This section of the BAN TACS web site is intended to assist tradesmen and women who are just starting out on their own. If you are already well established in the industry then you will probably find the small business section more useful. Typically your boss or an associate says to you; get your ABN and I will pay you more and you can start your own business. Stop right here and make sure you see an accountant first because there are several issues that need to be discussed in relation to your particular circumstances. For example:
Employee or subcontractor – There is much detail about this in our subcontractors booklet. This is a dangerous area. If you get it wrong the tax office could make you pay additional tax and superannuation and if your subcontractor is injured or dies you could be liable. If you’re paying someone primarily for their labour and they are not operating as a company or trust you should take the test at this ATO link: http://www.ato.gov.au/businesses/content.asp?doc=/content/00095062.htm&mnu=42711&mfp=001/003
Business Structure – If you operate in your own name as a sole trader you cannot distribute income to other members of your family unless they actually work for it. You would not be able to distribute income to other family members anyway, if you are simply paid for your labour. If you are paid to produce a result, for example if you make a mistake you have to fix it at your own cost, then you maybe able to distribute income to other family members. The simplest way of doing this is through a partnership and the ATO is much more lenient with partnerships splitting income rather than using a trust. The trouble is operating in your own name or a partnership does not give you asset protection, a trust may but in some trades such as gas fitting you are always going to be personally liable. Taking the next step to a trust is costly for both ongoing and initial set up costs. If you are in Queensland and wish to operate through a trust the QBSA requirements are much higher but you are still going to be personally liable anyway.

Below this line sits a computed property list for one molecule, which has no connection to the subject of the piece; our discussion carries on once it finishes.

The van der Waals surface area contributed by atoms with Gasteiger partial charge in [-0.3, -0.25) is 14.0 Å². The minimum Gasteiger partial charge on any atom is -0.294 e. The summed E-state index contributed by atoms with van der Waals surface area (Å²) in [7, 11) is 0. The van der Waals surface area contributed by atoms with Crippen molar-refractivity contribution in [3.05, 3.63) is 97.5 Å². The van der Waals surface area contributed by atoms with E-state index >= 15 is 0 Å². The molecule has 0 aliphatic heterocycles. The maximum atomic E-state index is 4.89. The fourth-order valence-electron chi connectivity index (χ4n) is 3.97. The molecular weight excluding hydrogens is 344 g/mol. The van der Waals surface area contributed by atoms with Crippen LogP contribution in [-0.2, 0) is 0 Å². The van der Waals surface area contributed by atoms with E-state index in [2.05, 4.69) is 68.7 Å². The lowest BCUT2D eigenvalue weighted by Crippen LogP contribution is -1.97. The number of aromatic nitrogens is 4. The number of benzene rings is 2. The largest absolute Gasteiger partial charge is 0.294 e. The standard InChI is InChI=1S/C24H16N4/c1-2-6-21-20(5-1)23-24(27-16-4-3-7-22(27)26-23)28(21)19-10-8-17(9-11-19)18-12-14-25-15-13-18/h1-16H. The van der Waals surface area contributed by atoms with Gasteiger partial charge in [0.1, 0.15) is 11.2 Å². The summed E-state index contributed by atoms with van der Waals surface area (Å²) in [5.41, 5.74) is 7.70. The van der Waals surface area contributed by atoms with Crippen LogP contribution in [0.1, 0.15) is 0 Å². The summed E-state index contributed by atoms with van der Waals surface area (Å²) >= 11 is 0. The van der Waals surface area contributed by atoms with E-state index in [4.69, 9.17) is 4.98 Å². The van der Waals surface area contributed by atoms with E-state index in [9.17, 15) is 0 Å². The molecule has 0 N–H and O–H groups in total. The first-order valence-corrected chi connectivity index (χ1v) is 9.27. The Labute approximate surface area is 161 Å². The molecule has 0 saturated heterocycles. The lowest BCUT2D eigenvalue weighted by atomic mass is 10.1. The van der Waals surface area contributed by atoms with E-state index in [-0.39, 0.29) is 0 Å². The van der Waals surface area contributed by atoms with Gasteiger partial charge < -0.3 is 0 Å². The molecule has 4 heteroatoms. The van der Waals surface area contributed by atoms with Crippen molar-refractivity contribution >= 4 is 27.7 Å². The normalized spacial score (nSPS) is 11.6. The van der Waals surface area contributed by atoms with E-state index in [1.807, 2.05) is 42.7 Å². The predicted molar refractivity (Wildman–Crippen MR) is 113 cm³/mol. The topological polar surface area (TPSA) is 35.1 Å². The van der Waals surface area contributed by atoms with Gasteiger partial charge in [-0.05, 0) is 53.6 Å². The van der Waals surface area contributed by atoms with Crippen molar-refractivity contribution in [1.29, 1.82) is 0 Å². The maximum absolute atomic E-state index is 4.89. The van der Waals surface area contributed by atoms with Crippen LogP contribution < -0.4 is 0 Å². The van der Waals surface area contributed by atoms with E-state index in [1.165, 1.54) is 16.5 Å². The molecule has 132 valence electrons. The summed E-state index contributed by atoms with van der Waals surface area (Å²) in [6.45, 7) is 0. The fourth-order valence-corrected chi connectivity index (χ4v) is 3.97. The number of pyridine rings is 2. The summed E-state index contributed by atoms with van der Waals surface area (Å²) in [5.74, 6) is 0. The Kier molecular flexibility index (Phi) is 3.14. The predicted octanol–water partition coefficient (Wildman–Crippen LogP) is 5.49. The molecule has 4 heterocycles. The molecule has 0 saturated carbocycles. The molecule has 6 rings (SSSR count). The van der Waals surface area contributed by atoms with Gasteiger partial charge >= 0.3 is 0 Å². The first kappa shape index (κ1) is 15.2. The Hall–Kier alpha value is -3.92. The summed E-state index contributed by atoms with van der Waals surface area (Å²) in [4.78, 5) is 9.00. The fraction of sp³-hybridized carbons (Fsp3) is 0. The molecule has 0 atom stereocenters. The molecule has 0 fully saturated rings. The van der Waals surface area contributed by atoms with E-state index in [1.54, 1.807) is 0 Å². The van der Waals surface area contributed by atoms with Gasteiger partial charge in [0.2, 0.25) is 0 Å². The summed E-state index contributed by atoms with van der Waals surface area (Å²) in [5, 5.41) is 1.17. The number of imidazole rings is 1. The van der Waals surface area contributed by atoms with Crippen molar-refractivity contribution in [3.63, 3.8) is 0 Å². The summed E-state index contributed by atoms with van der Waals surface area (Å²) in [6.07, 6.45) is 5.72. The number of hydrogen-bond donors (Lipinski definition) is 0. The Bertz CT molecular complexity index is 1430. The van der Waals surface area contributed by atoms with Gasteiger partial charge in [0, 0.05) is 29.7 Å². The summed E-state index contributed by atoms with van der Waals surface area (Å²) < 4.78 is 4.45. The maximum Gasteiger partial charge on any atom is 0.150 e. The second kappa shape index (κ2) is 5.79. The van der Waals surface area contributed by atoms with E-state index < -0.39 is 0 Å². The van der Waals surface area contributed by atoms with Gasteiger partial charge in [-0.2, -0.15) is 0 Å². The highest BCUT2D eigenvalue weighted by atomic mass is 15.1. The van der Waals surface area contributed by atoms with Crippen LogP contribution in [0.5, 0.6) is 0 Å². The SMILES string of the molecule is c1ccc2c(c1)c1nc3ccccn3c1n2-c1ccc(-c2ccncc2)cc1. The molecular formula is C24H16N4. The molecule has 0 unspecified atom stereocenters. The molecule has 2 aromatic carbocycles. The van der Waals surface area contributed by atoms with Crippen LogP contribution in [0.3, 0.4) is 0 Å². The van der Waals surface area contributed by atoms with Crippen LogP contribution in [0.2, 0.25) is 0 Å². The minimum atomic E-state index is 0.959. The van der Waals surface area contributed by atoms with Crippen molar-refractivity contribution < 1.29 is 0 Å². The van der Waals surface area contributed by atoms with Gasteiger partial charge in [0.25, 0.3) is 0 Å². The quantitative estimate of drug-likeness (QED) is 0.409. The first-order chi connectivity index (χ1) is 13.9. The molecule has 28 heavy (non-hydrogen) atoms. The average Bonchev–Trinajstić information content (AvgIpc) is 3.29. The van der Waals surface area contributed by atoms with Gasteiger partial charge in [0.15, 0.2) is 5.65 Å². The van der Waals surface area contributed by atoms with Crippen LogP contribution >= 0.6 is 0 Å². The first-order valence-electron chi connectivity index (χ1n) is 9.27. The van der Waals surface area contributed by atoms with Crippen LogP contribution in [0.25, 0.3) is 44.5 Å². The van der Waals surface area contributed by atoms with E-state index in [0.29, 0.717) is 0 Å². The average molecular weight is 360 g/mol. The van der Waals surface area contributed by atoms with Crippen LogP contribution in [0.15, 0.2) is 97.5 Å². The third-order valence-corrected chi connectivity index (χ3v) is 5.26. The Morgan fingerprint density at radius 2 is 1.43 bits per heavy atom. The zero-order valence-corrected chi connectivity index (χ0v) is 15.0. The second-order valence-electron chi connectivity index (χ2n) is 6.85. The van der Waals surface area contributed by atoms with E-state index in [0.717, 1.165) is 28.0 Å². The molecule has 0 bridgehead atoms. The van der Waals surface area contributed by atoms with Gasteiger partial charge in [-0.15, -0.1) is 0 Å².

Registering for GST – Usually the person you contract to wants you to be registered. They get the GST they pay you back off the ATO anyway and being registered means that anything you have to buy for the business will be cheaper because you will also get the GST back on your expenditure. Nevertheless, you do not have to register for GST unless your anticipated turnover exceeds $75,000.
Quoting – When you set the price you will charge on jobs you will probably use an hourly rate as a basis. This hourly rate needs to be considerably higher than the amount you were earning as wages. You need to factor in GST, non chargeable time such as quoting, doing your paper work and when you can’t work in the rain. Don’t forget you will need to earn enough to put aside for your holidays, sick leave and income tax. Then there are tools, materials, motor vehicle expenses and insurance at a very minimum. Maybe you should also consider how reliable your industry is. Will you get paid for every job your do? If the contract is for your labour then the person you contract to maybe liable to pay the superannuation guarantee of 9% for you but the reality is they very rarely do, so this should also be priced into the quote.
The above is not even the bare minimum, you must see an accountant but before you do you might like to read the material provided in the links on the top right of this page to help you prepare your questions. Make sure you subscribe to our free Newsflash so we can keep you abreast of any changes.